The Link Between Heart Attack and Stroke

Dr. Gina Lynem-Walker
Gina Lynem-Walker

| 3 min read

Asian doctor is using a stethoscope to listen to the heartbeat of an elderly patient.
Heart attack and stroke are both traumatic physical events. They often lead to long-term disability or even death. One directly affects the heart, while the other significantly impacts the brain. Despite this difference, they’re greatly influenced by similar behaviors.
Cause of Heart Attack
A myocardial infarction, or heart attack, occurs when the heart muscle doesn’t receive enough blood or oxygen. The primary cause is coronary artery disease (CAD), which happens when plaque (i.e. cholesterol and fat) builds up on the artery walls. Over time, this causes them to narrow, which limits blood flow and induces an attack.
Cause of Stroke
Stroke is the fifth-leading cause of death in the U.S. It’s a medical emergency that occurs when oxygen/nutrients are blocked from the brain, causing cells to die. Strokes can stem from clots (ischemic stroke) or a ruptured blood vessel (hemorrhage). Approximately 87% of strokes are ischemic and are the result of obstructions caused by fatty deposits on vessel walls.
Largest Risk Factors
Every 40 seconds an American will have a heart attack or stroke. Here are the most common risk factors associated with both:
  • Diabetes
  • Diet and nutrition
  • Family history
  • Gender
  • High blood pressure
  • High cholesterol
  • Lack of physical activity
  • Obesity
  • Race/ethnicity
  • Smoking
Heart attack itself is a notable risk factor for stroke as both are linked to coronary artery disease. Men are more likely to experience a heart attack, while women are more prone to strokes. In fact, one in five women will have a stroke in their lifetime. Race also plays a role as some minorities, including African-Americans, Mexican-Americans and Native Americans, are more likely to develop heart disease due to a combined risk of high blood pressure, obesity and diabetes.
Modifiable Behaviors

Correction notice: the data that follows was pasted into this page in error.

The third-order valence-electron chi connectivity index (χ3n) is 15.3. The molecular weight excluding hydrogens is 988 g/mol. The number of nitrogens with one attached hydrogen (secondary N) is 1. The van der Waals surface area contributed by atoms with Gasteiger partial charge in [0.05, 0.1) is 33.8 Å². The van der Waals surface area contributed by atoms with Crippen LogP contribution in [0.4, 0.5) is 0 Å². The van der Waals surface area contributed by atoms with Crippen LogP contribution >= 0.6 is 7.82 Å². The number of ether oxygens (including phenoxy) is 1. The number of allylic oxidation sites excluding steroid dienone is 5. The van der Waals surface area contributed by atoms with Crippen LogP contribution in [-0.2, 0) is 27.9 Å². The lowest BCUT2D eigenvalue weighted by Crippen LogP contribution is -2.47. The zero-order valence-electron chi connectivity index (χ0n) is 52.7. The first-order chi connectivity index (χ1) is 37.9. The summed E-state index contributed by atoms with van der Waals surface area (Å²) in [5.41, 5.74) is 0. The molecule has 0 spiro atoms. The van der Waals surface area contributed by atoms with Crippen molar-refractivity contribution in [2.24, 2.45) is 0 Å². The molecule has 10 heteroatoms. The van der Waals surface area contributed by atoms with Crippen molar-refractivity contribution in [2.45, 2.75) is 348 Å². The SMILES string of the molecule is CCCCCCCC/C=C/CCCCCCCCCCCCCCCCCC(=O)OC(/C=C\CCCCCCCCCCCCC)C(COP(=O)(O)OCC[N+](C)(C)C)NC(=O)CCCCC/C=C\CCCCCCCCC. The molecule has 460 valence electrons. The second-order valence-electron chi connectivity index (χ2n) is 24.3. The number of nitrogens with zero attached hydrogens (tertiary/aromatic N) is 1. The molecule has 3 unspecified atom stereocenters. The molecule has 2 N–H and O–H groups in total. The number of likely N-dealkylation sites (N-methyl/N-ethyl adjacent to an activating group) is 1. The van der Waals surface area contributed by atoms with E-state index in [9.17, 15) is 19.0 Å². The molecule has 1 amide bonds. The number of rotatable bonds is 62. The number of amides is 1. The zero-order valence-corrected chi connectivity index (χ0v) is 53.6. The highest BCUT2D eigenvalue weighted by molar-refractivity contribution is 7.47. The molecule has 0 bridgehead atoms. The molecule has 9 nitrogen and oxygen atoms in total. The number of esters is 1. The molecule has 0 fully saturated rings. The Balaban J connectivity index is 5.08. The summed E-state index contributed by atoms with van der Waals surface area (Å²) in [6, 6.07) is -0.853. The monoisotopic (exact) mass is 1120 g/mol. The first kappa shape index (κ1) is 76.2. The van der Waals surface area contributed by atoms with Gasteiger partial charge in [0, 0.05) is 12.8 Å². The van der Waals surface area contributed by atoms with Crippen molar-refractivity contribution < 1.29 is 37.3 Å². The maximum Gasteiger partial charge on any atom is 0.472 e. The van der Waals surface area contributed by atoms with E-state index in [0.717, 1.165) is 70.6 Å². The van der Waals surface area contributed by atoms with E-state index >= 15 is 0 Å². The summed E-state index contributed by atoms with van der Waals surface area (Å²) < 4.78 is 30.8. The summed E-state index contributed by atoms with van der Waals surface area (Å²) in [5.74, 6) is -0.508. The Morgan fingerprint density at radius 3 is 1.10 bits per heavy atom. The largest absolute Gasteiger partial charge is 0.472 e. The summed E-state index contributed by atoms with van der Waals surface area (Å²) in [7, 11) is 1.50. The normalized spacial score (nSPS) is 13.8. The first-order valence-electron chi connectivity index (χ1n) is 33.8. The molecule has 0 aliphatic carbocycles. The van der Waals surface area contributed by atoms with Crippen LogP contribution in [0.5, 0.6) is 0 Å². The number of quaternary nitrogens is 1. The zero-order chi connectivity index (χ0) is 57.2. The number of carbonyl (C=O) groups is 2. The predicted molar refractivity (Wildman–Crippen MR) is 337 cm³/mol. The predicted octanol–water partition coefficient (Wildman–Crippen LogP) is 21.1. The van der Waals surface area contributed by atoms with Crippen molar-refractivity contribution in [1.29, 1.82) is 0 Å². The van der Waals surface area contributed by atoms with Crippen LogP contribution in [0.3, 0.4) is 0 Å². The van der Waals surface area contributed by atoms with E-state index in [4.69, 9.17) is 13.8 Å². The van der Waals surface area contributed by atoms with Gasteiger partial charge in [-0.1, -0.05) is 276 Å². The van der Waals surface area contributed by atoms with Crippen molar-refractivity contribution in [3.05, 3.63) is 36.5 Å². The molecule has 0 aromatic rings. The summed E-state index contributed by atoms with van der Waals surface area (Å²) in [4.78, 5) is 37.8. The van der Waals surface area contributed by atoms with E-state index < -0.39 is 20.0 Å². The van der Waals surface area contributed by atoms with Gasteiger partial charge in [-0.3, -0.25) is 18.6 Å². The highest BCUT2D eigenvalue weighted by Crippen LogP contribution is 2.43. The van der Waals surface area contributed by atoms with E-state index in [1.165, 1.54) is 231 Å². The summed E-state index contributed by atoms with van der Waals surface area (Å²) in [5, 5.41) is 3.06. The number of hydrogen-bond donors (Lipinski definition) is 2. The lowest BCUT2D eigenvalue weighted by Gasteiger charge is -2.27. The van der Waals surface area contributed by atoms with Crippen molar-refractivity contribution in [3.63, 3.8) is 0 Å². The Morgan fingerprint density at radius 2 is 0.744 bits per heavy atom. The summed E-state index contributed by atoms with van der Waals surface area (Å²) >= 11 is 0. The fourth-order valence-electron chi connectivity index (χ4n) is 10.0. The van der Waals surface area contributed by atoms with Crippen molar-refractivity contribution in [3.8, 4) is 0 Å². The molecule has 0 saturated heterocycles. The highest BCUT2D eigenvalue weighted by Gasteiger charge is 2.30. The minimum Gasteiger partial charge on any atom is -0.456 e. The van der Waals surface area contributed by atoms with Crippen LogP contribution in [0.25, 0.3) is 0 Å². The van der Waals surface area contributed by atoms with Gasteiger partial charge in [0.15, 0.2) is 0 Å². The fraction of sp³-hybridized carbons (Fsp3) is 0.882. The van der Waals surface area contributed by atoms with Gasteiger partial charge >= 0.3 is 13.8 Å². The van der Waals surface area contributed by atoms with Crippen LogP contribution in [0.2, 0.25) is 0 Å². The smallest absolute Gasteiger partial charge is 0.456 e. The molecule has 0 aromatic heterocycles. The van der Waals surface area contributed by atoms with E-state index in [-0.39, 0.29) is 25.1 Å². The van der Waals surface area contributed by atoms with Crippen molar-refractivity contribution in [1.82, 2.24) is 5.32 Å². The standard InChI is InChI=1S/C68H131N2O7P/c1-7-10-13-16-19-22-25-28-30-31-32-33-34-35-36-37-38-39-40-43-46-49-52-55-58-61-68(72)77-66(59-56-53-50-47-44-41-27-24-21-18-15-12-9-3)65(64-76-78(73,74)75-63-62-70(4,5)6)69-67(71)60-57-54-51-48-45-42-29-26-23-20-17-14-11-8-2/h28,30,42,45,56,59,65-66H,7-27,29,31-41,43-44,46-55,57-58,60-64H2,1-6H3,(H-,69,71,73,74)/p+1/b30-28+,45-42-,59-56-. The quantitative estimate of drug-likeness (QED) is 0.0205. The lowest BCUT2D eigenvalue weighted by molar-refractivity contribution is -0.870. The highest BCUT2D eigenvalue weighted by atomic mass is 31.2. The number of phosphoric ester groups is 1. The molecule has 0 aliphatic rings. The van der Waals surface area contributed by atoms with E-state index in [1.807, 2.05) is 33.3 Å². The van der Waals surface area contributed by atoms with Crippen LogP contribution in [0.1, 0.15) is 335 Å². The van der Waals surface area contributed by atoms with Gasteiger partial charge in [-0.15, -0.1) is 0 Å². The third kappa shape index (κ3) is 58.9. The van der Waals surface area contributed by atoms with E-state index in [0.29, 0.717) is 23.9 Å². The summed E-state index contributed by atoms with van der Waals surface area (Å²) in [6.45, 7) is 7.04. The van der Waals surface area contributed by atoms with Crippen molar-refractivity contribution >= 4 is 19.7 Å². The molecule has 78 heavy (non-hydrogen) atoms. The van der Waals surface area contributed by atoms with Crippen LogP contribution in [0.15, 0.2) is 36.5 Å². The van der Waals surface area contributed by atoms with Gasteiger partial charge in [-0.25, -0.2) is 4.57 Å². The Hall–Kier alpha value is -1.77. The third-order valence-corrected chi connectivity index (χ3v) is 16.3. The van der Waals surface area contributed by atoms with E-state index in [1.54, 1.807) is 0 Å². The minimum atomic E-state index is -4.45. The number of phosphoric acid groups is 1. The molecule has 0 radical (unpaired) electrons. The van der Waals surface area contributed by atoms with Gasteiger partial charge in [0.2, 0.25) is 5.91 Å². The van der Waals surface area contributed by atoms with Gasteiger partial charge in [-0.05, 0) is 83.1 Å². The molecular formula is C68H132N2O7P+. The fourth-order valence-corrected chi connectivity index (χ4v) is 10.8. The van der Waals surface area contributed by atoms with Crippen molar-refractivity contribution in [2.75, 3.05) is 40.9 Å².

Heart attack and stroke are preventable. Reducing the risk of one can significantly reduce the risk of the other. Start by eating balanced meals with plenty of fruits and vegetables. Avoid foods that are high in sodium, saturated fats, trans fats and cholesterol.
It’s important to increase physical activity by engaging in moderate to vigorous exercise at least three times a week. This will help to maintain a healthy weight and strengthen the heart. It’s also crucial to avoid tobacco smoke. It’s one of the most dangerous independent risk factors that can lead to additional chronic conditions.
Preventive Health Care
A primary care physician is an integral part of any health care regimen. Talk to them about monitoring blood pressure, blood sugar and cholesterol as well as managing a healthy diet. A doctor can provide professional guidance and preventive care in the form of screenings and in some cases, medication. Check your insurance coverage to determine what type of wellness exams are readily available.
About the Author: Dr. Gina Lynem-Walker is an associate medical director at Blue Cross Blue Shield of Michigan
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Photo credit: wutwhanfoto

A Healthier Michigan is sponsored by Blue Cross Blue Shield of Michigan, a nonprofit, independent licensee of the Blue Cross Blue Shield Association.
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